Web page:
I first met Jen and Nat when they came to Newport's former storytelling festival, Stories by the Sea, in 1999.  They came with Jen's mom, the inimitable folklorist/storyteller/author Margaret Read MacDonald, and quickly showed that she wasn't the only family member with storytelling skills. They continue to refine their performances and include lots of music, audience participation and humor along with marvelously told tandem tales

One of their more recent collaborations with MacDonald resulted in the book, Teaching with Story: Classroom Connections to Storytelling. I think that they hit the curve on this one as storytelling becomes widely recognized as a vital component in early literacy for young children. More information about this entertaining pair is available on their website.

The Whitman's show is sponsored by Ready to Read grant funds from the Oregon State Library, Ross and Janis Neigebauer, Jeanette Hofer and Newport's Umpqua Bank.

Friday, July 11, 2014

From Aardvarks to Zygotes

When I was a 5th grader living in Seattle, I took part in the local library’s summer reading program. One of their requirements was that we read books on different topics, so among my choices were books about ants and atoms. (I’m not sure if I started at the A’s in the subject card catalog, but those are the two I remember.) I loved learning about new subjects, and loved knowing that libraries could satisfy my curiosity on almost any topic.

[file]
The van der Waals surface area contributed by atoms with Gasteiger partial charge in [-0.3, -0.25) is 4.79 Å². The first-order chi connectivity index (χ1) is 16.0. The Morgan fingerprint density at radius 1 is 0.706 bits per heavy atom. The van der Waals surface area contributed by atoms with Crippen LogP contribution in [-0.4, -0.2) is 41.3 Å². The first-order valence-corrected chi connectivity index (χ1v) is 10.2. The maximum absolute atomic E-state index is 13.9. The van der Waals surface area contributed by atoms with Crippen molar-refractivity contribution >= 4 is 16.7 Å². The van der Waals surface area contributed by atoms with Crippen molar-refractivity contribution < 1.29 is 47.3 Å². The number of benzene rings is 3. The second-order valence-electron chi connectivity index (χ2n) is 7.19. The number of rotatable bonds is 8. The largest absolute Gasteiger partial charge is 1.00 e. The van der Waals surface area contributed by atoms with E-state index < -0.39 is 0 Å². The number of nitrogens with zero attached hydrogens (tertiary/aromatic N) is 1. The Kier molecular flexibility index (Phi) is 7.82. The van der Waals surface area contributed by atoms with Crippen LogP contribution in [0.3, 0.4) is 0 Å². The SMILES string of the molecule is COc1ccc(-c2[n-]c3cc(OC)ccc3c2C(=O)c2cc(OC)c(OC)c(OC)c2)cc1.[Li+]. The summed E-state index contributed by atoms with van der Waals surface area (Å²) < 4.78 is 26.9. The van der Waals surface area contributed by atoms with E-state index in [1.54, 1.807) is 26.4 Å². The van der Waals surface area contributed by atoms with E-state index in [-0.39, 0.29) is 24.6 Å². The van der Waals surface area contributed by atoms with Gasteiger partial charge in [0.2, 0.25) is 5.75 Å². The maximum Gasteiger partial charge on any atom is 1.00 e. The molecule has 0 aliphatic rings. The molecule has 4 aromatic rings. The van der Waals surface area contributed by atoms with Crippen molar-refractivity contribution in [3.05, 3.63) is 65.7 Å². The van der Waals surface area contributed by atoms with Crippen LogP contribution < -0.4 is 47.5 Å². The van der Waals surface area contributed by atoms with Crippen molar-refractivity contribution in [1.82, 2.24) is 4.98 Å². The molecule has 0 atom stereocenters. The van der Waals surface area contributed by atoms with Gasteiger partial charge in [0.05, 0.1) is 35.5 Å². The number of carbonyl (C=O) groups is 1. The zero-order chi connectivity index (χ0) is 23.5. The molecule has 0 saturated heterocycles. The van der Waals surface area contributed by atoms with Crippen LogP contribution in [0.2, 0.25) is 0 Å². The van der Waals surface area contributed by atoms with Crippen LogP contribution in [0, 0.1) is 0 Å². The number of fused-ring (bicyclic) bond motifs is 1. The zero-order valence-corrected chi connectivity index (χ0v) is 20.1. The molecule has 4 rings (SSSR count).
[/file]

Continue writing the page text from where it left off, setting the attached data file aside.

Libraries continue to support both young readers and life-long learners, and we’ve recently added an amazing collection of titles to our Gale Virtual Reference Library (GVRL). The following are possible topics to research with a sample of the results from the GVRL for each.

My son wants to learn about robots.
- “How Robots Move,” Robots
- “Robot Toys,” Encyclopedia of Science, Technology, and Ethics
- “Robotics,” The Gale Encyclopedia of Science 

Last month was the 100th anniversary of the assassination of Archduke Franz Ferdinand, which is considered the spark that ignited World War I. I’d like to know more about him.